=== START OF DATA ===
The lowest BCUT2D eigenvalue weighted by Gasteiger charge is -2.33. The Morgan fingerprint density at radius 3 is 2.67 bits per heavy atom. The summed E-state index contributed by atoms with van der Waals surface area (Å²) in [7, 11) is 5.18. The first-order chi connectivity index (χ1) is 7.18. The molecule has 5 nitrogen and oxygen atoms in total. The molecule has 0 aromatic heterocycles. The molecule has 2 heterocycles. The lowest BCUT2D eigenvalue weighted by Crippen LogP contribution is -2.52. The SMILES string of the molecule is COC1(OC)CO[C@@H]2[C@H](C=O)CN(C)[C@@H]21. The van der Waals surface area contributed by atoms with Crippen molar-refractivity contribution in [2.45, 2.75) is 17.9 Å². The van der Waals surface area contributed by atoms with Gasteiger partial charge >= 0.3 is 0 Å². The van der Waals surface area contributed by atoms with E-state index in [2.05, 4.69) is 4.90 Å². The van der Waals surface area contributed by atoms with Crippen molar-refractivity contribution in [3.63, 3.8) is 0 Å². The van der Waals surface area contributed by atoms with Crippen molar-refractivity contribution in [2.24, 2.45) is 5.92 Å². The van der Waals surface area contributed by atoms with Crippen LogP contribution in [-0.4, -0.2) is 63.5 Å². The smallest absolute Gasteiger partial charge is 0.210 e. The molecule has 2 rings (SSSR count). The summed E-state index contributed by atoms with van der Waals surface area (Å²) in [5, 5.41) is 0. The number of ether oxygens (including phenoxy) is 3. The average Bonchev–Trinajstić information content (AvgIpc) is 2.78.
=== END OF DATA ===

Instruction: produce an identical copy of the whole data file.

The lowest BCUT2D eigenvalue weighted by Gasteiger charge is -2.33. The Morgan fingerprint density at radius 3 is 2.67 bits per heavy atom. The summed E-state index contributed by atoms with van der Waals surface area (Å²) in [7, 11) is 5.18. The first-order chi connectivity index (χ1) is 7.18. The molecule has 5 nitrogen and oxygen atoms in total. The molecule has 0 aromatic heterocycles. The molecule has 2 heterocycles. The lowest BCUT2D eigenvalue weighted by Crippen LogP contribution is -2.52. The SMILES string of the molecule is COC1(OC)CO[C@@H]2[C@H](C=O)CN(C)[C@@H]21. The van der Waals surface area contributed by atoms with Crippen molar-refractivity contribution in [2.45, 2.75) is 17.9 Å². The van der Waals surface area contributed by atoms with Gasteiger partial charge >= 0.3 is 0 Å². The van der Waals surface area contributed by atoms with E-state index in [2.05, 4.69) is 4.90 Å². The van der Waals surface area contributed by atoms with Crippen molar-refractivity contribution in [3.63, 3.8) is 0 Å². The van der Waals surface area contributed by atoms with Crippen molar-refractivity contribution in [2.24, 2.45) is 5.92 Å². The van der Waals surface area contributed by atoms with Crippen LogP contribution in [-0.4, -0.2) is 63.5 Å². The smallest absolute Gasteiger partial charge is 0.210 e. The molecule has 2 rings (SSSR count). The summed E-state index contributed by atoms with van der Waals surface area (Å²) in [5, 5.41) is 0. The number of ether oxygens (including phenoxy) is 3. The average Bonchev–Trinajstić information content (AvgIpc) is 2.78.